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GANA Energy Division discusses air leakage criteria

Glass Association of North America’s (GANA) Energy Division’s meeting concluded on 19 October with a discussion of a topic not previously touched: air leakage.

The meeting of the Glass Association of North America’s (GANA) Energy Division concluded on 19 October with a discussion of a topic not previously touched: air leakage.
In a presentation on ‘Air Leakage in Buildings Mitigation and Code Issues,’ Stanley Yee, building enclosure consultant of the Facade Group in Portland, Ore., said that, according to a 2005 NIST study, air infiltration (or leakage, which he defined as uncontrolled air infiltration/exfiltration) is responsible for 33% of the total heating energy use. Sources of air leakage include mechanical systems; the building enclosure by stack effect; and the building enclosure by wind effect.
Considering that fenestration is an integral part of two of those causes, he said, and should be of particular concern.
A number of organizations, ranging from the International Energy Conservation Code to the General Services Administration (GSA), have set air leakage criteria at 0.40 cubic feet per minute (CFM)/square foot. That criteria, he noted, has not necessarily been enforced to date.
The National Institute of Standards and Technology had surveyed a sample of building stock and found that building air infiltration is more typically 3.5 times than allowance, Yee said. With that in mind, the U.S. Army Corps of Engineers earlier this year set a requirement that all new buildings and major retrofits need to be 0.25 CFM/square foot. “I can tell you now that there will be many to follow suit in that number, ASHRAE being one, GSA being next … it’s just a matter of time before we start seeing this number as the norm,” Yee said.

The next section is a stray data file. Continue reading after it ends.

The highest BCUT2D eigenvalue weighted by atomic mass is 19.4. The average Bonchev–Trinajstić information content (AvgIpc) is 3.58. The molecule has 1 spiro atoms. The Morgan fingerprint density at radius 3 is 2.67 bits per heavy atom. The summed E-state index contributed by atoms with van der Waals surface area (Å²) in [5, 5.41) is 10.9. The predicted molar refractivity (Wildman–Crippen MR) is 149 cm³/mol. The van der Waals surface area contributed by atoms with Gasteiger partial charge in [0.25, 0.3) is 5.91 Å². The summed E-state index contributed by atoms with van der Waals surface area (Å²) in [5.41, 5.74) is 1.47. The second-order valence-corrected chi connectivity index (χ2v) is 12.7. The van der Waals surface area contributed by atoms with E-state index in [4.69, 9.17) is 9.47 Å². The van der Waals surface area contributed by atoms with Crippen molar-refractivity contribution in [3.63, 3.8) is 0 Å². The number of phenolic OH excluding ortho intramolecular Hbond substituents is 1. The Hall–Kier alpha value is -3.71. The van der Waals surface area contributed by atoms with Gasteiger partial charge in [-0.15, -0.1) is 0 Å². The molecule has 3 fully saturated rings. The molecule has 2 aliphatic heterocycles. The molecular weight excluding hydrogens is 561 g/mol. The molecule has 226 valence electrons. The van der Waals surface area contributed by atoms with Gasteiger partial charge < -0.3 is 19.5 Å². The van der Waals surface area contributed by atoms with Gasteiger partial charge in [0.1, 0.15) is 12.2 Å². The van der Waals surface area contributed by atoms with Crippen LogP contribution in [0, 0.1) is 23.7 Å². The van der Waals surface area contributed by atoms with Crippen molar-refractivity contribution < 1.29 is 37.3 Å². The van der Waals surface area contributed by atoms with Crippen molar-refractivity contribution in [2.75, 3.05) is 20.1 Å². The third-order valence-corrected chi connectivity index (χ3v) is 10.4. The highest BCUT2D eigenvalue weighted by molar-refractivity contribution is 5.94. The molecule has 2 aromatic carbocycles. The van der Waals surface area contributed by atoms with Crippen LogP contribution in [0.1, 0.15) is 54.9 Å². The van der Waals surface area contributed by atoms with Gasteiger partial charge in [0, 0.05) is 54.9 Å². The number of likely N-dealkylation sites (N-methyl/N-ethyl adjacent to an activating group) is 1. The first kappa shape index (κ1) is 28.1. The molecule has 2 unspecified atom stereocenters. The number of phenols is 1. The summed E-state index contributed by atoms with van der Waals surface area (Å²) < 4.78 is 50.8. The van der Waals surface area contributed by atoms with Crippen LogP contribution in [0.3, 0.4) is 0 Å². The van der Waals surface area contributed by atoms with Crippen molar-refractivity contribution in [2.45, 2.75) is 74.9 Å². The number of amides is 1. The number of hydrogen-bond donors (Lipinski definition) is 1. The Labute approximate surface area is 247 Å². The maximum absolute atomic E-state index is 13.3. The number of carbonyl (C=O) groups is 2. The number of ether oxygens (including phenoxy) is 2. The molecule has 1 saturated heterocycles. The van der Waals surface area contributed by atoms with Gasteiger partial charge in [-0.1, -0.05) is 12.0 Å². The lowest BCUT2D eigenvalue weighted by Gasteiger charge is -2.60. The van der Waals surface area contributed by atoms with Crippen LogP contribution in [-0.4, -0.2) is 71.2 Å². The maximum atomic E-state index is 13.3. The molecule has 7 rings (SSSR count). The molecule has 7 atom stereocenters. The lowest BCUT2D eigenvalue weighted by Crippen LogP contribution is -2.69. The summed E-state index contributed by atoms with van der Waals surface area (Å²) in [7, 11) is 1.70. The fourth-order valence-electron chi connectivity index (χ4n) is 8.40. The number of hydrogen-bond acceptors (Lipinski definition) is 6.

The Corps expects total energy costs savings to range from 5% to 25% by this improved air infiltration and, as such, is expected to enforce the new number more stringently than in the past, Yee said.
Yee also spoke about how to test for air leakage, explaining the process for the ASTM E779 air blower test, which is used on a finished building and if the building does not then meet the criteria, it cannot get occupancy. In addition to using AAMA 502 and 503 for pressure testing along the way, he mentioned thermography as one way to diagnose air leakage, which shows heat differences in a building, revealing where the hot air used in the blower test is escaping.
One listener pointed out how striking it was to see the thermographic image of a relatively ‘young’ building – two years old – showing dramatic air leakage through the fenestration. “What does this say for the life cycle of the building,” he commented, “if the fenestration isn’t keeping air and energy effectively inside at the beginning?”
Yee said that one of the ways to prevent air leakage and improve infiltration and exfiltration, is attention to how glazing system design, assembly and installation can contain and prevent air from moving inside the building, and ensuring a connection between door and window frames and the air barrier.
Fenestration has an important role in improving air infiltration and improving energy, Yee concluded, but it must do so in conjunction with other trades and in the context of the whole building.

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